One Step Closer to Precision Medicine for Chronic Lung Disease Sufferers
A study led by University of North Carolina at Chapel Hill, and National Jewish Health, has provided evidence of links between SNPs and known COPD blood protein biomarkers.
A Diversity of Genomes
New DNA from understudied groups reveals modern genetic variation, ancient population shifts.
“Sixth Sense” May Be More Than Just A Feeling
The NIH Study shows that two young patients with a mutation in the PIEZ02 have problems with touch and proprioception, or body awareness.
Gene Could Reduce Female Mosquitoes
Virginia Tech researchers have found a gene that can reduce female mosquitoes over many generations.
Biomolecular Manufacturing ‘On-the-Go’
Wyss Institute team unveils a low-cost, portable method to manufacture biomolecules for a wide range of vaccines, other therapies as well as diagnostics.
Improving Crop Efficiency with CRISPR
New study of CRISPR-Cas9 technology from Virginia Tech shows potential to improve crop efficiency.
Fighting Cancer with Sticky Nanoparticles
Treatment that uses bioadhesive nanoparticles drug carriers proved more effective than conventional treatments for certain cancers.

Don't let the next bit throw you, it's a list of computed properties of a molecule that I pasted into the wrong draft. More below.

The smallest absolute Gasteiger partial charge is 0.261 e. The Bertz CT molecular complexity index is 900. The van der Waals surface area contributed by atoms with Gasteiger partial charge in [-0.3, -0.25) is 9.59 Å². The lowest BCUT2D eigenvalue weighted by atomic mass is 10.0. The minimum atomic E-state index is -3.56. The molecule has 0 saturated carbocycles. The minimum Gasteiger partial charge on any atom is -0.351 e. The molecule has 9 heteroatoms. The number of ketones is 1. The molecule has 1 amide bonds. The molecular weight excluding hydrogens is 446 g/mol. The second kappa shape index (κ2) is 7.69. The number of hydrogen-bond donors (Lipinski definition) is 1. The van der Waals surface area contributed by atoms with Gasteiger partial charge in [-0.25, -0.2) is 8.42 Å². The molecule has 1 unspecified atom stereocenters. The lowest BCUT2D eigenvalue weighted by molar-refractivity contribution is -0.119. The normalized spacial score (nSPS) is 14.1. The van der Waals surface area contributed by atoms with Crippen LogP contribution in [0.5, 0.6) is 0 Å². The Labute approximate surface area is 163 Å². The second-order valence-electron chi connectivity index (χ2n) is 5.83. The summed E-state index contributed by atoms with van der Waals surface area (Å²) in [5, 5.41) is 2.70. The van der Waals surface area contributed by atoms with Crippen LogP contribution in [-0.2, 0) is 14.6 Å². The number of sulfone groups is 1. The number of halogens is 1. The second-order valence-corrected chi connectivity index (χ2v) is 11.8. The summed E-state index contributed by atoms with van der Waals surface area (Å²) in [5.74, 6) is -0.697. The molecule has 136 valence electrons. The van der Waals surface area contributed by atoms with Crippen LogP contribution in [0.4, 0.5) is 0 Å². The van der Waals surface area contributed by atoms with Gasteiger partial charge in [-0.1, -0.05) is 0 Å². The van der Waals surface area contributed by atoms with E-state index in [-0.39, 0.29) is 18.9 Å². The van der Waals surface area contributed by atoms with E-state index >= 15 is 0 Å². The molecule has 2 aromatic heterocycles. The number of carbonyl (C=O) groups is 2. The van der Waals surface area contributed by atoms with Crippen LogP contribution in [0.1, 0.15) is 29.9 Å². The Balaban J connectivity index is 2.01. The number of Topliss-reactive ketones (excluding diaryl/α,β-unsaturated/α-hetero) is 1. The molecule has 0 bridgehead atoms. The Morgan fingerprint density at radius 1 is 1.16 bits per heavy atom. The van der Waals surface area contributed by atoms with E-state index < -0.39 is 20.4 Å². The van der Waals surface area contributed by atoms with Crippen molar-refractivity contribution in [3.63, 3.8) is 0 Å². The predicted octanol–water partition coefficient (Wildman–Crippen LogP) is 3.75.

Stem Cell ‘Heart Patch’ Almost Perfected
Scientists aiming to perfect and test 3D "heart patches" in animal model, last hurdle before human patients.
Fighting Plant Pathogens with RNA
Researchers develop strategy that could lead to environmentally friendly fungicide to fight pathogens.
Scroll Up
Scroll Down
Skyscraper Banner

Skyscraper Banner
Go to LabTube
Go to eposters
 
Access to the latest scientific news
Exclusive articles
Upload and share your posters on ePosters
Latest presentations and webinars
View a library of 1,800+ scientific and medical posters
3,500+ scientific and medical posters
A library of 2,500+ scientific videos on LabTube
5,000+ scientific videos
Close
Premium CrownJOIN TECHNOLOGY NETWORKS PREMIUM FOR FREE!